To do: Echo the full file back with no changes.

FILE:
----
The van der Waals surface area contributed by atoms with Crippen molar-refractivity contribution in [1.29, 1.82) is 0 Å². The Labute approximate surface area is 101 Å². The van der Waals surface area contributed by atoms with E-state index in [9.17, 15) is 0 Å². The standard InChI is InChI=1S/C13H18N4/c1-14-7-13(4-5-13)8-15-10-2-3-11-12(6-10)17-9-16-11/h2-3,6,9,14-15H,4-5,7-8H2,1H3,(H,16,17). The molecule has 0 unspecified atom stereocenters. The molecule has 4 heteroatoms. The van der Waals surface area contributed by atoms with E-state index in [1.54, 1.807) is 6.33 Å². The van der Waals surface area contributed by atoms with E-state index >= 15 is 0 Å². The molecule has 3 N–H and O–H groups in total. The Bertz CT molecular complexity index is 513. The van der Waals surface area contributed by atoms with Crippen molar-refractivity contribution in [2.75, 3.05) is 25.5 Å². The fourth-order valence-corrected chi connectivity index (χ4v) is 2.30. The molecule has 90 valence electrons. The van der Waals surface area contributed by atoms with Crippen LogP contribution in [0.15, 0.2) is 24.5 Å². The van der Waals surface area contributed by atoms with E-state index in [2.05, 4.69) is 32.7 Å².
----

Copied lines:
The van der Waals surface area contributed by atoms with Crippen molar-refractivity contribution in [1.29, 1.82) is 0 Å². The Labute approximate surface area is 101 Å². The van der Waals surface area contributed by atoms with E-state index in [9.17, 15) is 0 Å². The standard InChI is InChI=1S/C13H18N4/c1-14-7-13(4-5-13)8-15-10-2-3-11-12(6-10)17-9-16-11/h2-3,6,9,14-15H,4-5,7-8H2,1H3,(H,16,17). The molecule has 0 unspecified atom stereocenters. The molecule has 4 heteroatoms. The van der Waals surface area contributed by atoms with E-state index in [1.54, 1.807) is 6.33 Å². The van der Waals surface area contributed by atoms with E-state index >= 15 is 0 Å². The molecule has 3 N–H and O–H groups in total. The Bertz CT molecular complexity index is 513. The van der Waals surface area contributed by atoms with Crippen molar-refractivity contribution in [2.75, 3.05) is 25.5 Å². The fourth-order valence-corrected chi connectivity index (χ4v) is 2.30. The molecule has 90 valence electrons. The van der Waals surface area contributed by atoms with Crippen LogP contribution in [0.15, 0.2) is 24.5 Å². The van der Waals surface area contributed by atoms with E-state index in [2.05, 4.69) is 32.7 Å².